It's in one such town, a mining community in Virginia, where we meet Dr. Sam Finnix (Michael Keaton), who becomes a case study in a sincere, dedicated doctor being hoodwinked into thinking he's helping his patients "get their lives back" when, in fact, he's getting them hooked. Dr. Finnix cares for the residents like they were his own family. That's understandable, given how many of the townspeople Dr. Finnix delivered as babies and has seen grow up to enter the mines themselves — people like Betsy (Kaitlyn Dever), who prides herself on her ability to work as hard as anyone, but who has to hide her relationship with another women from her religious parents. When Betsy suffers a back injury, she becomes the show's go-to for illustrating how hard-working people became hooked, then suffered the indignities associated with an all-consuming addiction.

Pharma reps Billy (Will Poulter), an ambitious young man with a troubled conscience, and his co-worker Amber (Phillipa Soo), who is even more ambitious than Billy but far less disturbed by ethical worries, provide a means for understanding the pharmaceutical firm's foot soldiers in a campaign of rapacious predation.

Then there's the Sackler family themselves, celebrating a rising tide of profits without any evident regard for the harm Oxy is causing. Richard Sackler (Michael Stuhlbarg), cold and disliked even by his own relatives, masterminds the firm's every move. Step by step, he meets obstacles and red flags with the same bottom-line obsession, endlessly preaching a gospel of "curing pain," but, in practice, looking only for ways to increase sales.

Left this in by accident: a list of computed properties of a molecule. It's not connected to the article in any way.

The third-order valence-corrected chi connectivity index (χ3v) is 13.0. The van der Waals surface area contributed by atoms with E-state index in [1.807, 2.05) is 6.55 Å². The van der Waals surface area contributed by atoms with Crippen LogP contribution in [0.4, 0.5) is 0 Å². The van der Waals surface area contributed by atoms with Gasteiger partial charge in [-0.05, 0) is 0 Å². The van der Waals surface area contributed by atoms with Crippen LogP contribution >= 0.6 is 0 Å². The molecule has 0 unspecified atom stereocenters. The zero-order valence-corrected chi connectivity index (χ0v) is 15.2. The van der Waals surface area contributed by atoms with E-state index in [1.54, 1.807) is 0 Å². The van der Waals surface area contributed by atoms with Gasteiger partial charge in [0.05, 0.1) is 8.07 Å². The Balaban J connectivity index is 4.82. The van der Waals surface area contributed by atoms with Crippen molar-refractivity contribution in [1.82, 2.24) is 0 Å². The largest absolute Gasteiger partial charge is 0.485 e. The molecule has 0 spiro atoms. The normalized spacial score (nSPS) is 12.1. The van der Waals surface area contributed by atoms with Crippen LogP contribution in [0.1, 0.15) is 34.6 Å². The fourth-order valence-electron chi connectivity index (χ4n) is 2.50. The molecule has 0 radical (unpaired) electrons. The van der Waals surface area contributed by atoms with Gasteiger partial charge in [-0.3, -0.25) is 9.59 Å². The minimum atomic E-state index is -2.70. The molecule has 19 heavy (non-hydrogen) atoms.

The series shows us people struggling against a system that rewards wrongdoing, and whose own lives are impacted: One character's marriage unravels, while another faces cancer knowing that the drugs the doctors are offering for post-surgical pain management could be worse than the disease. A third major character becomes an addict after a car accident, and loses everything. But such personal dramas take a back seat to the series' own meticulous work of laying out its case, bit by bit, with the care of any prosecutor. As it does, expect your rage to grow and your disgust to mount.

Perhaps the most loquacious and potent description of what Oxycontin did to people comes when a doctor, doing his best to fight the tide of addiction, explains the drug in the following terms: "Once you take it, it changes your brain chemistry. You're in so much pain without it, you think you're going to die."

"Dopesick" is a tale of bad faith, indifference to human suffering, greed, cronyism, and shameless lies that are continually glossed over with bigger and more damaging lies. It's no wonder that ardent Trump ally Rudy Giuliani makes a small, but significant, showing in the course of the series; this truly is a story of our times.


"Dopesick" streams on Hulu starting Oct. 13.

Kilian Melloy serves as EDGE Media Network's Associate Arts Editor and Staff Contributor. His professional memberships include the National Lesbian & Gay Journalists Association, the Boston Online Film Critics Association, The Gay and Lesbian Entertainment Critics Association, and the Boston Theater Critics Association's Elliot Norton Awards Committee.